Suprematism Essay, Research Paper
By 1915, Kazimir Malevich had invented a new, abstract visual language that he called Suprematism. The name he gave to paintings consisting of one or more colored geometric shapes on a white field. Malevich wrote of visualizing a state of feeling, of creating through abstract painting a sense of bliss and wonder. Thus, his works often contain unanchored forms that are meant to evoke sensations of floating or flying, as if to make the viewer imagine being transported to another dimension. Malevich was a Constructivist who reduced art to primordial shape and often used transparency to convey his ideas. What he wanted was a non-objective representation, “The supremacy of pure feeling.” Malevich had initially been influenced by cubism and primitive art, which were both based on nature, but his own movement of Suprematism enabled him to construct images that had no reference at all to reality. Great solid diagonals of color in Suprematism are floating free, their uncompromising sides denying them any connection with the real world. This is a pure abstract painting, the artist’s main theme being the internal movements of the personality. The theme has no precise form, and Malevich had to search it out from within the visible expression of what he felt. Malevich described Suprematism at its moment of birth as a ‘purely pictorial art’. From his point of view it represented the highest manifestation of inherent value of art. It may be wrong to approach Suprematism as painting in the ordinary, traditional sense of the word. Despite its geometric simplicity — the source is of very contemporary appeal, because it reduces what is complex to its elementary form. Suprematism embodies a fundamentally different approach to the entire concept of artistic creativity. To discover what is involved one might start with the “Black Square”, the original statement of Suprematism. Black Square is Malevich s most significant Suprematist painting. In the minds of his contemporaries this painting acquired the force of a magical formula. Within the square of the canvas is a square depicted with the expressiveness of the new art. Malevich depicted only a square, perfect in expression and in relation to its sides. Two shapes, two squares, the smaller black one set within the larger white square. The black square stands for the total absence of color, for darkness, while the white concentrates’ light within which every color existing in the world is contained. The contrast of the black square on the white represents composition at its most economical. The construction itself is elementary. Yet it does provide a focused, perception of space. The sharp counterpoint of a black surface on white to produce the effect of spatial infinity opening into unfathomable darkness is, of course, radically different from the normal method of representing space pictorially, as in an interior or a landscape for instance, by varying the dimensions of objects or using light and color to indicate depth. In his uncompromisingly flat solution Malevich makes no use whatsoever of representational aids to convey space. Yet this experimental canvas is very deliberately ‘a-perspective’. The visual effect of distance between the two surfaces in the same plane is achieved by means of the difference introduced by the black and white, light and color tonal treatment. The black square stands out sharply against its evenly light-toned background, which is perceived by the spectator as infinite space devoid of any point of reference. In Malevich’s picture this effect acquires a sort of doubly extra spatial significance. The black square’s surface exists as discrete space on a the white, except that it appears to be infinitely remote because the eye registers only blackness. The white surface is not a background here, but an equivalent representational component. This equivalence proved to be of fundamental importance for the whole future formulation of Suprematism. There is astonishing integrity in this simple composition. A more concise statement of the most generalized conception of space built into a plane is difficult to imagine. Malevich’s picture provides a kind of formula for space by means of the new method of representing space on a two-dimensional surface. As for color, Malevich himself divided the development of Suprematism into three stages: black, colored and white. The two first stages in fact coincide. A number of colorful Suprematist compositions were displayed at the ‘0-l0′ exhibition side by side with Black Square, Black circle, and Black cross. The contrasts of primary colors — red, yellow, blue and green — with whites and blacks define the color range of Malevich’s Suprematist canvases. The role of color in these works is to locate spatial structures lying at various distances from each other, and to identify the movement of shapes towards or away from the spectator. Two areas situated in the same plane, but colored with differing degrees of intensity. They appear to be at a distance from each other. The distances are measured only by the intensity and the position of the strictly defined color-areas. Physically and psychologically the perception of space is primarily linked with movement. Red, yellow and black squares, rectangles, and circles are set out on a white background along horizontal, vertical and diagonal lines, thus dividing space in definite directions and imparting to it an inner rhythmic mobility. Although there is no representation of movement as such in these pictures by Malevich, there is nevertheless an optical effect of movement in various directions along both straight and deflected ‘parallels’. The geometrical shapes are sometimes disposed along dynamic axes and occasionally stressed by black lines. In some compositions, two or three dynamic axes are combined and the artist, in order to create the effect of multi-directional layered spatial movement, uses methods of spatial representation such as foreshortening. Geometrical shapes are optically transformed, made markedly flat and elongated. Circles become elliptical, cubes and rectangles turn into slanted rhombuses, parallelograms or triangles, or even simply become straight lines. Suprematist pictures owe their power of expression neither to the flat geometrical shapes in themselves, nor to their coloring as such, but to that which arises between them as a result of their juxtaposition, a sort of mutual attraction embodied in their relative proportions, their linkage and their interaction. The spatial effect of peculiar tension within the harmony of the dynamic forces is achieved entirely by means of the interlocking contrasts between the shapes, their dimensions, their colors and the direction of their movement. By association, there arises on the plane of the picture a world of multi-dimensional, multi-layered space and motion, as might exist in an everlasting continuum of time. In some Suprematist compositions’ cases of intersection also occur, when the lower or upper horizons in the picture collide with the geometrical shapes. In other words, there is a degree of fragmentation, or some elements of the composition are isolated. Reflecting on the advances made by Suprematism in mastering space, El Lissitsky wrote in 1924: Suprematism has advanced the ultimate tip of the visual pyramid of perspective into infinity. It has broken through the ‘blue lampshade of the firmament’. For the color of space, it has taken not the single blue ray of the spectrum, but the whole unity — the white. Suprematist space may be formed not only forward from the plane but also backward in depth. If we indicate the flat surface of the picture as O, we can describe the direction in depth by — (negative) and the forward direction by + (positive), or the other way round. We see that Suprematism has swept away from the plane the illusions of two-dimensional planimetric space, the illusions of three-dimensional perspective space, and has created the ultimate illusion of irrational space, with its infinite extensibility into the background and foreground.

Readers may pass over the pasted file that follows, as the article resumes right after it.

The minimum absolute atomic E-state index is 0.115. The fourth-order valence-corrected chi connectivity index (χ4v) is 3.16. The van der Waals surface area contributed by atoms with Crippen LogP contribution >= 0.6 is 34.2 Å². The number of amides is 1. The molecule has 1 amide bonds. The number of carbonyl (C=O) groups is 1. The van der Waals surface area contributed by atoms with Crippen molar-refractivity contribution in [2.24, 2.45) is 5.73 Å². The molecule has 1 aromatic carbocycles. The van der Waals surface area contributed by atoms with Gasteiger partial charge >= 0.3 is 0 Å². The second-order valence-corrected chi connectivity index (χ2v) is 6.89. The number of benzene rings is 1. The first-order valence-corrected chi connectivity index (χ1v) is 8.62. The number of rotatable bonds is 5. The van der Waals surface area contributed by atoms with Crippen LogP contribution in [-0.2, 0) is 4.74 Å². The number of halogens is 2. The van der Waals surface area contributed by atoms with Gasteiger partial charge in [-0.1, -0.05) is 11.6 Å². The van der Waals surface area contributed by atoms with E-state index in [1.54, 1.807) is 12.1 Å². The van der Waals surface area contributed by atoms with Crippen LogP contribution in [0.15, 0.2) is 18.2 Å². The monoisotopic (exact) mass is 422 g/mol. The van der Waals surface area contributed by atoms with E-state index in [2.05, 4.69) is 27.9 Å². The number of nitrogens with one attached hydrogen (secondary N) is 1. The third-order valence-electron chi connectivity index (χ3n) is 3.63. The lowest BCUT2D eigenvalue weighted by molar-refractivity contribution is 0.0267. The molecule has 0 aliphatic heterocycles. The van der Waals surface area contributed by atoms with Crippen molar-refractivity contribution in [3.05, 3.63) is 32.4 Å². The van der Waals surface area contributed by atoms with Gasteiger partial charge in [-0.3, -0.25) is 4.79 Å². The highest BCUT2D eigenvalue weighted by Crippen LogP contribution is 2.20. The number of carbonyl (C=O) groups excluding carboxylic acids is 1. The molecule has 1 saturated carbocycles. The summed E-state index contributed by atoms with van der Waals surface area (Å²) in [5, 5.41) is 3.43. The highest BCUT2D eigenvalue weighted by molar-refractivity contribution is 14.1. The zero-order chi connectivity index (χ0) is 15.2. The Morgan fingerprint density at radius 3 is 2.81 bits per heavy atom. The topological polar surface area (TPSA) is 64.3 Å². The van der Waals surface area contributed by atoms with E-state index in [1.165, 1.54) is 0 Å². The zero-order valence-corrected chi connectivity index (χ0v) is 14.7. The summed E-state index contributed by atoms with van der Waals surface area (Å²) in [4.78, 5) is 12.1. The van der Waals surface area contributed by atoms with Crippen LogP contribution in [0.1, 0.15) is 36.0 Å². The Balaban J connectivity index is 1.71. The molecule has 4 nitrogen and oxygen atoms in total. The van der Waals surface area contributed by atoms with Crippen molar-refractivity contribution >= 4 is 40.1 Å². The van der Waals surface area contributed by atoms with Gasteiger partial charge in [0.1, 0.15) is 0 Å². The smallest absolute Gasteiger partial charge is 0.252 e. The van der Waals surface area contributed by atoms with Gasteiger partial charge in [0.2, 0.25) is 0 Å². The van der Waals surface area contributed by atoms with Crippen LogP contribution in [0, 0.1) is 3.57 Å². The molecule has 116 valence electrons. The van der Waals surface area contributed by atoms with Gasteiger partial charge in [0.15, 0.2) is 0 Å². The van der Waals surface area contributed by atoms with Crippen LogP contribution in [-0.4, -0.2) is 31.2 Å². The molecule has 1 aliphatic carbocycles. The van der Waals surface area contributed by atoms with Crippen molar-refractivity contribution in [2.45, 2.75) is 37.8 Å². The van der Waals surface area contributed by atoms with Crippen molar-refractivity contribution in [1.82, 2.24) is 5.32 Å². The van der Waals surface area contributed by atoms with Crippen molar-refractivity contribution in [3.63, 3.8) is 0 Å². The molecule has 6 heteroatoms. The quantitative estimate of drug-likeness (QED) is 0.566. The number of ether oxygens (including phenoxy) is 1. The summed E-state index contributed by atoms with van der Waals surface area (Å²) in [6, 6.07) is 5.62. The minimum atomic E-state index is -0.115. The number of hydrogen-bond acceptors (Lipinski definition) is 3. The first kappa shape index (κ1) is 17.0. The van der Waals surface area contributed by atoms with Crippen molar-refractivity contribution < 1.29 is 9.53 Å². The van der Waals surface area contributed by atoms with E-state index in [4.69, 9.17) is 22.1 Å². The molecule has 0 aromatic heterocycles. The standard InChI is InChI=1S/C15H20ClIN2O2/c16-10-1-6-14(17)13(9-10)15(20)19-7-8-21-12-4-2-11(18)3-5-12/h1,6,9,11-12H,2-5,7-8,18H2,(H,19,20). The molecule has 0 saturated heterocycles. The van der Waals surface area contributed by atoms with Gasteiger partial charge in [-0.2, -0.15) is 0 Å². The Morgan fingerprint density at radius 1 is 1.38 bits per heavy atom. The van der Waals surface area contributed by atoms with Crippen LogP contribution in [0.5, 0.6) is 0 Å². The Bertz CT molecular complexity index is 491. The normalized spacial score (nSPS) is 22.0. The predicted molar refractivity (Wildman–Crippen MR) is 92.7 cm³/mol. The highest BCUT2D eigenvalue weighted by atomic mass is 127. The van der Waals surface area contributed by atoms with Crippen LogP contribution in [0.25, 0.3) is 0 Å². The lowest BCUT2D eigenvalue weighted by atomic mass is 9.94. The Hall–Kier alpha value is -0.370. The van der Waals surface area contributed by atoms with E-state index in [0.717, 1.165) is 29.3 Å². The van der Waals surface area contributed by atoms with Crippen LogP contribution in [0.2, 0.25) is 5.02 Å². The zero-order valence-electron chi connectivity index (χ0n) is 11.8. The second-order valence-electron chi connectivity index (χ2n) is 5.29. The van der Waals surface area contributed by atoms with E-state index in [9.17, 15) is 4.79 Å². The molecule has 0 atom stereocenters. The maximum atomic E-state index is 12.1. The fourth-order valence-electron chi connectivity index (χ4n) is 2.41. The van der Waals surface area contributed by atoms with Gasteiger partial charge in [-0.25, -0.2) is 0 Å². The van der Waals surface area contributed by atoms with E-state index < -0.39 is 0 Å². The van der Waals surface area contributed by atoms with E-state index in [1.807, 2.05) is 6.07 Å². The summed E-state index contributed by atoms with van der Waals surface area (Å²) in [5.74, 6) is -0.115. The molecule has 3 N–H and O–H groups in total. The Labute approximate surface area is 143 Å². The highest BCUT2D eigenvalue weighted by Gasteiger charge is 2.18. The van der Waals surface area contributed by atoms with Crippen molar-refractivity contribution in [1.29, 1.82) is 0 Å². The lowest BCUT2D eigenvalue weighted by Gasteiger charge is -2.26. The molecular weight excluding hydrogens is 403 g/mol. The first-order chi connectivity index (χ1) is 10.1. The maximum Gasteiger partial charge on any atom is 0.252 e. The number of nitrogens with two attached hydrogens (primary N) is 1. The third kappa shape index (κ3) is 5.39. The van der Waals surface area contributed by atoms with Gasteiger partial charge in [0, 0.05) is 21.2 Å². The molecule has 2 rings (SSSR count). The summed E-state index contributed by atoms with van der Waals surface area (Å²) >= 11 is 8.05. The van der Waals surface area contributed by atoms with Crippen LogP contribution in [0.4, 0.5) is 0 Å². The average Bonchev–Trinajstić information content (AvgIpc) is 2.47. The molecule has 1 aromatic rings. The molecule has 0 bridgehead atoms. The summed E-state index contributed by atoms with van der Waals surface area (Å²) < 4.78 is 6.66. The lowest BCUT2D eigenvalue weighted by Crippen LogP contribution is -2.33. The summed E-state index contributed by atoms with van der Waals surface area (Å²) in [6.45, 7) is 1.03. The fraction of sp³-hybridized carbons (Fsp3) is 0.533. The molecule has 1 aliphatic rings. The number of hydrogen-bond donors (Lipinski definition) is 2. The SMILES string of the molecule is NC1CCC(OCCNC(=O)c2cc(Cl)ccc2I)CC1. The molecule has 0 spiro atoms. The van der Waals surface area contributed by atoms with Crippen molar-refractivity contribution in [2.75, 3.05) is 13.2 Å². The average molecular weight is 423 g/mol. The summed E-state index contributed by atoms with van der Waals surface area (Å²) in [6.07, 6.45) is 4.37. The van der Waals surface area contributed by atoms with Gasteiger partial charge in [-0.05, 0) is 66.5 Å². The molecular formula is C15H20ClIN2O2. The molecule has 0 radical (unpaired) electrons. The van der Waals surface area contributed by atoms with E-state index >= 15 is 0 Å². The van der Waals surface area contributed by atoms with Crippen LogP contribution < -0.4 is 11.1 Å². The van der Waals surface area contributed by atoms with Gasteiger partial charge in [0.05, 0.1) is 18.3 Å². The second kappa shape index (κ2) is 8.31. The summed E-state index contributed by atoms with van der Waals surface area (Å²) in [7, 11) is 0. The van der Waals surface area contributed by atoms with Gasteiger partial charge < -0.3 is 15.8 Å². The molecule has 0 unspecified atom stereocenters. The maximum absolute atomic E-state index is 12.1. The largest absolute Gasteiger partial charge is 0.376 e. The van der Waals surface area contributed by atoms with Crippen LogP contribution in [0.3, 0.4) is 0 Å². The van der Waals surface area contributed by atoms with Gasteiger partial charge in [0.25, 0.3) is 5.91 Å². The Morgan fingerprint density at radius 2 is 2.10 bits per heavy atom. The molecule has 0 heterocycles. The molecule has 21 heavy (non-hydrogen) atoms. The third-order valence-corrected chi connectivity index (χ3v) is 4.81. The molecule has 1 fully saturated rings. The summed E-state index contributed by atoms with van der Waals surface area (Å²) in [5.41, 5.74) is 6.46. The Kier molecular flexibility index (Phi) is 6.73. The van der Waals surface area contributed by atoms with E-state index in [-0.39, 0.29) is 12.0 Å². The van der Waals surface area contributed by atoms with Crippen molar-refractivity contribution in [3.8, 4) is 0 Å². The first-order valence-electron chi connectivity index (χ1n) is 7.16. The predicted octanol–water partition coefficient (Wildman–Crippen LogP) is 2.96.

What is more, the structuring of space in Suprematist painting allows a mobile eye shifting from one geometrical shape or set of shapes to another. The apparent general distancing to infinity of the objects represented internal mobility to the intervals between them, so that an illusion is created whereby these objects now soar above the picture surface, now fly away somewhere far beyond it into depth, depending on the point of view adopted. As Malevich disclosed new artistic theories, Suprematism embodied a fundamental change in the concept of artistic creativity. A reaction to nature remained basic, but the ability to reproduce it mattered less. Instead, it was the artist s sensations that counted, the sensation of flight, or the sensation of wire transmission. These sensations extended the range of art in a fundamental sense, by placing within its reach a phenomenal invisible to the eye but accessible to reason and experience. Malevich called Suprematism “The New Painterly Realism” and insisted that the new style rested on real foundations. Malevich clearly strove to forge a new direction in the evolution of painting. He was familiar with the academic rules of oil painting, and on several occasions he followed these rules exactly in building up his paint layers. At the same time, he created his own system of modeling and suggesting light. Although Malevich would paint in the Suprematist style for fewer than five years, it cannot be considered just another stylistic phase in his work. The discoveries of Suprematism would mark his art for the rest of his life. The artist recognized his new work as the advent of a new era in art. The new art without objects, with penetrating sight and the sensation of a fourth dimension, very soon was described in terms of the “cosmic infinite,” the “void,” the philosophical sublime. The Suprematist style also functioned as a sign of the transformed consciousness Malevich had sought for so long to express. AIRPLANE FLYING 1915 The Airplane Flying painting is one of the Suprematist canvasses first shown at the famous 0,10 (Zero-Ten). The Last Futurist Exhibition: where Malevich introduced this new, severely abstract style of painting to the public. The exhibition, opened in Petrograd in December 1915, created a commotion because of the radical Suprematist abstractions. This early Suprematist painting clearly demonstrates the visual nature of Malevich s stylistic innovation. The series of three black elements that increase in size from right to left, followed by the three yellow rectangles progressing from left to right, refer to the relative size of the plane as it zigzags up from the earth. In this painting your view is in the air; here you see the moving plane from above. The red horizontal element establishes a reference point, a tipped horizon line, that the plane crosses as it climbs. Malevich succeeds in creating a sensation of lift and flight without any illustration of the airplane–a method he called “objectless.” The clear primary colors distance the painting from its visual inspiration, by preventing you from seeking clues to the scene through color. Suprematism was the direct result of Malevich s desire to convey a new kind of sight, to disguise or eliminate the commonly perceived object. The subject of the painting-and the very fact that Malevich has given it an explanatory title–are clear indications that Suprematism was an extension of Russian Cubo-Futurism. Malevich here is still interested in implied motion, multiple viewpoints, and in the novel experiences created by advanced technology. In many cases the experiences and images connected with flight stand behind the first Suprematist paintings. Regardless of the origins of the painting Malevich recognized Suprematism pioneering nature, and associated this new style of painting with an elaborate cosmic, “objectless” philosophy. UNTITLED 1915. In this untitled painting, which also made its debut at the historic 0,10 (Zero-Ten) exhibition, the theme of dying and of weightlessness is given considerably more scope than in the previous Airplane Flying. A plane of painted color on a white canvas imparts a strong sensation of space directly to our consciousness. It transports you into an endless emptiness, where all around you sense the feeling of being in the air. The tilted composition and upward thrust of this painting immediately communicate a sense of flight. Here we tend to read as perspective the narrowing of the large black rectangle as it angles toward the top of the canvas. There is also a kind of aerial perspective here. The small size and the absence of color in the nine elements in the upper left corner seem to give evidence that we are viewing them at a great distance as they fly away from us. Contrary to our normal expectations, the bulk of the composition is in the upper two-thirds of the work, located entirely above the very narrow horizontal line that serves as a reference. The large black trapezoid shape seems to move through space in spite of its size, and contrary to the laws of gravity, while the large white empty area beneath it emphasizes its buoyancy and weightlessness. The absence of any recognizable or “earthly” details seem to put the viewer high in the air, precisely at the level of the red square. The one element that is seen upright and on the picture plane. Below and to the right, dark-toned bars that appear to be at a distance rise toward the viewer in a series of elements that increase in size as they approach. In Untitled, Malevich has conveyed a cosmic landscape conceptually, merely through color and geometry, and without describing any particular object. UNTITLED 1916 In this small work Malevich has created a kind of giant Suprematist pinwheel. Because this early Suprematist painting is in the square format Malevich often favored, and because of the symmetry of its composition–as well as Malevich’s later attitude toward the hanging of his work. The intersection of large elements from four directions in the middle of the painting is different from the Suprematist paintings previously considered. The clustering of massive forms in an otherwise empty space creates the impression that they are attracted by some unseen force to a common point in the upper center of the canvas. The repetition in three colors of a similar shape and the point of the red triangle that pushes left set up an implied rotation around the center. Still, the large sizes and similar tones of the elements that comprise the principal structure, together with their overlapping of the smaller forms, induce us to see it as clearly in front of the smaller elements. These, as we have noted in other works, appear to float in space, but their orientations, also serve to reinforce the sensation of counterclockwise rotation. The centrality and compactness of the composition make it more self-contained than the more cosmic Suprematist paintings. For the “Second Decorative Art Exhibition” in Moscow, Malevich utilized this composition as an embroidery design for pillows that he contributed to this 1917 exhibition. BIBLIOGRAPHY Andersen, Troels. Malevich. Amsterdam: Stedelijk Museum, 1970D Andrea, Jeanne. Malevich. Los Angeles: Armand Hammer Museum of Art, 1990Douglas, Charlotte. Kazimir Malevich. New York. Harry N. Abrams, Inc., 1994Nakov, Andrei. Avant-Garde Russe. New York: Universe Books, 1986Zhadova, Larissa. Malevich Suprematism and Revolution in Russian Art 1910 – 1930. London. Thames and Hudson Ltd, 1982